In that year 2020, when I turned 60, at least two million others turned into memories, taken by this deadly virus. I watched millions become numbers in a global death toll and ancestors in the world beyond. The same pandemic that forced us humans to slow down, now forces our humaneness to square up. The plans I once took time to construct, now take up all my time.
The challenges are manifold in various areas of our lives, from education, on to healthcare, and throughout social development.
Therefore, based on the results of extensive deliberation over the course of a year, our first cohort for Nigeria will be NGN1billion each in grants to 6 universities in the 6 geopolitical zones in Nigeria, towards the initiation and upgrading of infrastructure, where applicable. The universities in the first phase include Ahmadu Bello University, University of Maiduguri, University of Nigeria, University of Benin, University of Ilorin, and University of Ibadan. These grants will be directed towards projects that will be delivered by the Abdul Samad Rabiu Initiative for the project duration.
For accountability, we will present annual reports, with all activities overseen by a sterling board of trustees. More importantly, I am counting on you as beneficiaries, end-users and therefore custodians of these projects to hold the Abdul Samad Rabiu Initiative to account; contact, commend, recommend or complain to us on asrafrica.org.
Over the course of the year, I expect to also announce funding opportunities of USD$50million for the rest of Africa – we are currently in talks with our stakeholders and other partners and announcements will be duly made.
As the world tries to claw its way back to business as usual, the Abdul Samad Rabiu Initiative’s Africa Fund for Social Development & Renewal aims to be a modest reminder to us all that until our health, education and other development issues are fixed, business as usual in these times, means business as brutal. We pledge to continue to do what we can to support ongoing efforts by various governments to bridge the development divide across Africa.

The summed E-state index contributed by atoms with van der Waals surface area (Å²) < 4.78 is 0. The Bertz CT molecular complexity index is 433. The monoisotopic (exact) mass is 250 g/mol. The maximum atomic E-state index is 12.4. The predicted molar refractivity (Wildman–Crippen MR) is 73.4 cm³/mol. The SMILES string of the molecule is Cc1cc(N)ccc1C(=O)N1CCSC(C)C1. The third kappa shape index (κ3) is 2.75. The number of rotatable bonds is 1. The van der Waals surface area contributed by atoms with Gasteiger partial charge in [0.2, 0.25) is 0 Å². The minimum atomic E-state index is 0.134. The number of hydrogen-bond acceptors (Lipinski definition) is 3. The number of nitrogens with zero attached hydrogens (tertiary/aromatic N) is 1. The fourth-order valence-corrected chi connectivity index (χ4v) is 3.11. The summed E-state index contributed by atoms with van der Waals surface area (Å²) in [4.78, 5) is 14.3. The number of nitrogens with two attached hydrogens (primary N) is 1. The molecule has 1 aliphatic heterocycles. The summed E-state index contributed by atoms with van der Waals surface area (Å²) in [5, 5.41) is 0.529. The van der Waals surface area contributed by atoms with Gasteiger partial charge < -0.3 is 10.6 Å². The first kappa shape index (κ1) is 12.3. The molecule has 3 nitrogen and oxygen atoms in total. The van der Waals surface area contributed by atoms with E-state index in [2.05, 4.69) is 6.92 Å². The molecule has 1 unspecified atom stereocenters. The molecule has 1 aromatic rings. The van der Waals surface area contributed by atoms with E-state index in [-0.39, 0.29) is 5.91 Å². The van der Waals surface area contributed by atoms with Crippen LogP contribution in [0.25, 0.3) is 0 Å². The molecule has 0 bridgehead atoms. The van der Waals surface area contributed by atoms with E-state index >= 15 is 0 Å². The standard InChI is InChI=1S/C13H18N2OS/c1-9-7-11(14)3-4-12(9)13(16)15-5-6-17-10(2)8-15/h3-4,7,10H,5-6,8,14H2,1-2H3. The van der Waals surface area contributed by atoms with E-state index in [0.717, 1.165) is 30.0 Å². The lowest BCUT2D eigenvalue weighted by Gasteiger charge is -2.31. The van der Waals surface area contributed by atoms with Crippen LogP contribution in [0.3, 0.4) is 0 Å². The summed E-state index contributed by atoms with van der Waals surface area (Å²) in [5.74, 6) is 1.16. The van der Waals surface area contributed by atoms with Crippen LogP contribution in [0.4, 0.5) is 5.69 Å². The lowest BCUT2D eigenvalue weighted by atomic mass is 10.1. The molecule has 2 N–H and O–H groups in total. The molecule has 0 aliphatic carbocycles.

This is my promise. This is the goal of ASR AFRICA.
NAW: Senator Dr. Rasha Kelej, is truly a force of nature and one of Africa’s unsung ‘sheroes’ of women’s empowerment and health advocates. Here at the NAW, we will be right behind this inspirational woman, all the way.
-SENATE APPOINTMENT in December 2020: Dr Rasha Kelej appointed as a Senator, member of the Egyptian Senate (2020-2025) by President of Egypt, H.E. Mr. ABDEL FATTAH AL-SISI
Cairo, Egypt:Senator Dr. Rasha Kelej, CEO of Merck Foundationand Member of Egyptian Senate (2020-2025) has been named one of the most influential African women in the world for 2020, for the third time. She has been nominated this year as the “African Woman of the Year 2020” by the New African Woman Magazine UK, and most influential African woman 2020, by Avance Media, for her efforts to advocate for women empowerment and healthcare capacity building especially during these challenging times of Coronavirus pandemic. Senator Dr. Kelej has been previously recognized as One of 100 Most Influential Africans – 2019 by New African Magazine in UK for creating historic campaign “Merck More than a Mother” to break stigma around infertile and childless women in Africa and beyond.
Senator Dr. Rasha Kelej is PROLIFIC WOMEN AND HEALTH RIGHTS CAMPAIGNER:
Dr Rasha Kelej, the CEO of the Merck Foundation, is the brain behind the inspiring ‘More Than A Mother’ campaign – rallying call against female infertility stigma – for which she was recognized as one of the Most Inﬂuential Africans of 2019. The campaign, one of the most successful causes that have been taken forward by Merck Foundation, empowers childless and infertile women through access to information, health, change of mindset, and economic empowerment. More than 18 First Ladies rallied behind the campaign as ambassadors of Merck more than a Mother campaign, which is very impressive.